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  3. Book reviews can be very subjective (same for movie reviews). I generally take them with more than a pinch of salt. All the hype over Jonathan Franzen and I hated 'The Corrections', haven't gone near his new one, even though he has re-embraced Oprah. I tend to go more with personal recommendations and books that appeal to me on a different level. Reviewers can be fuckwits and I've bought some books that I shouldn't have. Jo Nesbo rocks, Julia Spencer-Fleming is a gem, and I can't wait for the next CS Harris.

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  4. Why am I still amazed that there can be two or more opinions about a book? When someone criticizes a book I love, I'm shaken. When I read a book someone else raved about and I can't understand why, I feel confused. I don't think it will ever change.

    I have learned that a book review that raves about beautiful writing and includes the phrase "the writing was lush" is a red flag. I thought that the quality of a book's writing would be one of the more objective opinions in reviews, but it turns out that good writing is a matter of taste. I think writing should serve the story and not slow the reader down.

    As far as getting reliable opinions about what's good, you have to identify reviewers who like to read the same kind of books as you, and then follow along with them and see how your opinions match. You can't get more than about a 50% alignment. I appreciate the diversity of opinion. Every book has its reader.

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  5. Janet W: Your questions are too good for my random way of using reviews. Here's an example: I'm always looking for the next Viscount Who Loved Me (Julia Quinn) but that kind of light, frothy, lovely historical is hard to find -- what someone might like, might for me be "too lite". So reviews interest me. Usually from rakehell.com and AAR ... and then a few people whose tastes line up quite often w/mine. Knowledge is power. Reviewers hardly ever sway me to buy a totally new to me author -- that's what libraries and UBSs are for.

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  6. I've come to the conclusion that I have very different reading tastes than most people as I often disagree with the majority opinion about various books. Thus, although I do read reviews, I am somewhat cynical about them. Mainly I use them to find books that might have plot tropes or characters that I would really like. For example, I like lots of angst and emotional intensity in my romances and it often isn't clear from the blurb whether a particular book will have that, whereas reviewers often will mention that kind of thing.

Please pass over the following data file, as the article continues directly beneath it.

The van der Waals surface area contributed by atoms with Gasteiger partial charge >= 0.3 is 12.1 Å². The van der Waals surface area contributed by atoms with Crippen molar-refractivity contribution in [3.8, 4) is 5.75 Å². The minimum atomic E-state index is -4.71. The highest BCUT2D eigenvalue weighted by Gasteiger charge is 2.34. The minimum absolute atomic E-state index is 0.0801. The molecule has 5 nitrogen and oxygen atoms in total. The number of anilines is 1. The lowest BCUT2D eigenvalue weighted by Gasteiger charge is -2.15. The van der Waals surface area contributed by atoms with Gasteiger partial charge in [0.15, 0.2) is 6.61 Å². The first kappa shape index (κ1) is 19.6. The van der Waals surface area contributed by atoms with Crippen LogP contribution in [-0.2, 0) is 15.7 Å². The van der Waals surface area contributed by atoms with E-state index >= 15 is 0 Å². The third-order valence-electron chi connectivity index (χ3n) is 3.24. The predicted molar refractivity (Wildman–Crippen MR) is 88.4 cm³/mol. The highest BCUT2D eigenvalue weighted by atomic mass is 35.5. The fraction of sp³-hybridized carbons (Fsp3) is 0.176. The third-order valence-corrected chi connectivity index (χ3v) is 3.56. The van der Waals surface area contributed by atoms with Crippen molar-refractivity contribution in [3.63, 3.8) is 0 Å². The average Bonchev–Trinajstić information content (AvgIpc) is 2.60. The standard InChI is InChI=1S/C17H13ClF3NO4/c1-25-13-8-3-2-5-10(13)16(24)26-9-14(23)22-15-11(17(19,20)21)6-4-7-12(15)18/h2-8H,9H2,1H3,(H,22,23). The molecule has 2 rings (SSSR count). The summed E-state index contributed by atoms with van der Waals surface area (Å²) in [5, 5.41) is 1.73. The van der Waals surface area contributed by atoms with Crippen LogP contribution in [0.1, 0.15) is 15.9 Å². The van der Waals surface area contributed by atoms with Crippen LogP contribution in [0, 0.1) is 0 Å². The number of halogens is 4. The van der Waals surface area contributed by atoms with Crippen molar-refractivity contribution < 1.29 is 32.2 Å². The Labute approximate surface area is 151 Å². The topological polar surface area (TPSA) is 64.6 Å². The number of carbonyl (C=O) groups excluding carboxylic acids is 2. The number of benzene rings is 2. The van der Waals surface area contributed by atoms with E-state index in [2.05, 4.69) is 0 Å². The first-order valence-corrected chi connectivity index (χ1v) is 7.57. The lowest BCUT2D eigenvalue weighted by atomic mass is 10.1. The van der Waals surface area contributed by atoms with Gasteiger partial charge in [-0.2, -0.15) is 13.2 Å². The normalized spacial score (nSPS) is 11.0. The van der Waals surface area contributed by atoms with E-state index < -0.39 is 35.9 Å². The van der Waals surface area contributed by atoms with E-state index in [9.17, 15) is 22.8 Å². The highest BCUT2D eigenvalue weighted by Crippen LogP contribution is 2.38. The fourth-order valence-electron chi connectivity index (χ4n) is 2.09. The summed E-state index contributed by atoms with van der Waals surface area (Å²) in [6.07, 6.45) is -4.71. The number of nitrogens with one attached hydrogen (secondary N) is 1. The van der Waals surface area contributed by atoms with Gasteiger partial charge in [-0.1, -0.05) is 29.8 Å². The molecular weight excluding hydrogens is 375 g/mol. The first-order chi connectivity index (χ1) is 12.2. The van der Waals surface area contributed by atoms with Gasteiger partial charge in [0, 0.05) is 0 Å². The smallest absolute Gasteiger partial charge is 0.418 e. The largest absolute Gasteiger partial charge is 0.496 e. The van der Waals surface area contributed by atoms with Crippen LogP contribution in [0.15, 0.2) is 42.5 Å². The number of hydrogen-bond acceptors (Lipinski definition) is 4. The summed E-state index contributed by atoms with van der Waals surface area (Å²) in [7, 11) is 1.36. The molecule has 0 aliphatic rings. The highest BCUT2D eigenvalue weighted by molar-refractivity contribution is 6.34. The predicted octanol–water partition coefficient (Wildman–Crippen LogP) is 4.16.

I also rely much more on samples than I do on reviews. Reviews can make me interested in a book, but I NEVER buy without first reading a sample. This is one area where my Kindle has saved me money. I've gotten really good at screening books before I buy them. If the sample doesn't interest me, or if there are editing issues with it, I don't buy the book regardless of how good the reviews are.

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  7. I will get into the habit of reading samples on my Kindle.
    I will get into the habit of reading samples on my Kindle.
    I will get into the habit of reading samples on my Kindle.

    (The pedagogical benefit is blunted rather by CTRL-C & CTRL-V...)

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  8. Interesting question. I'm dying to know what book Reckless Dream really was!

    Anyway, I can usually tell if a book interests me or not from reviews. I don't buy a book just because it's gotten good reviews; I have to have an active curiosity about it.

    As for movies, I hardly ever go! ):

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  9. I too take reviews with a grain of salt. Most reviewers (or at least the ones I read over at AAR, DA, and TGTBTU) do an excellent job of keeping their personal feelings out of the review, but sometimes it's hard. If they love it, the review is going to show it. But, as many reviewers have said, it's incredibly hard to explain WHY they loved it (or hated it). It's why I don't write book reviews.

    I use reviews to find plots that I like and authors I don't know anything about. I've been exposed to some wonderful books through reviews, and read some that I'm glad I did even though I didn't care for them myself.

    I hate this "be nice" mentality going around, because while authors should respect each other, I would much rather hear someone's honest opinion than something fake. But that's just me. :)

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  10. Elizabeth -- I disagree with the implication that it's binary: you're either being completely honest or you're being fake. But you tell me. Is the blog post above fake? Because I did make an effort not to criticize a specific author and reviewer, but otherwise I was completely honest about my problems with the book.

    I know that sounds argumentative, like I'm daring you to disagree with me, but actually I'm not. You're right that by masking their identity I've pulled my punches, but I don't think that sinks to the level of "fake."

    But I could be wrong. Wouldn't be the first time!